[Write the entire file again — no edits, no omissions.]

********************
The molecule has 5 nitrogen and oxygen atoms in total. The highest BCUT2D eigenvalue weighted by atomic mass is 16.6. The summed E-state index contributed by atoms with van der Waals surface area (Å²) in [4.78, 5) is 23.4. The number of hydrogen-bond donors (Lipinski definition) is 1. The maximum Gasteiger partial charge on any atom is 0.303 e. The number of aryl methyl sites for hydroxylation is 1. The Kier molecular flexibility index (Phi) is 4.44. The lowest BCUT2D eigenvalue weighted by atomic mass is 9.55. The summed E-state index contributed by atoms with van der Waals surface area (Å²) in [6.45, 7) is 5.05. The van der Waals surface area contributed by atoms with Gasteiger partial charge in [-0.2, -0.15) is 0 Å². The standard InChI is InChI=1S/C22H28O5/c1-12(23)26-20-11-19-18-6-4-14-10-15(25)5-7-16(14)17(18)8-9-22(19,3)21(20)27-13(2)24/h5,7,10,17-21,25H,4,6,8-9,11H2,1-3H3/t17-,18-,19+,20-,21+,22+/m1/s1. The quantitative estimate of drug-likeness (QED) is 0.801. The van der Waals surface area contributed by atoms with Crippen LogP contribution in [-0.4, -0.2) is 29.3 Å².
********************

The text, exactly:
The molecule has 5 nitrogen and oxygen atoms in total. The highest BCUT2D eigenvalue weighted by atomic mass is 16.6. The summed E-state index contributed by atoms with van der Waals surface area (Å²) in [4.78, 5) is 23.4. The number of hydrogen-bond donors (Lipinski definition) is 1. The maximum Gasteiger partial charge on any atom is 0.303 e. The number of aryl methyl sites for hydroxylation is 1. The Kier molecular flexibility index (Phi) is 4.44. The lowest BCUT2D eigenvalue weighted by atomic mass is 9.55. The summed E-state index contributed by atoms with van der Waals surface area (Å²) in [6.45, 7) is 5.05. The van der Waals surface area contributed by atoms with Gasteiger partial charge in [-0.2, -0.15) is 0 Å². The standard InChI is InChI=1S/C22H28O5/c1-12(23)26-20-11-19-18-6-4-14-10-15(25)5-7-16(14)17(18)8-9-22(19,3)21(20)27-13(2)24/h5,7,10,17-21,25H,4,6,8-9,11H2,1-3H3/t17-,18-,19+,20-,21+,22+/m1/s1. The quantitative estimate of drug-likeness (QED) is 0.801. The van der Waals surface area contributed by atoms with Crippen LogP contribution in [-0.4, -0.2) is 29.3 Å².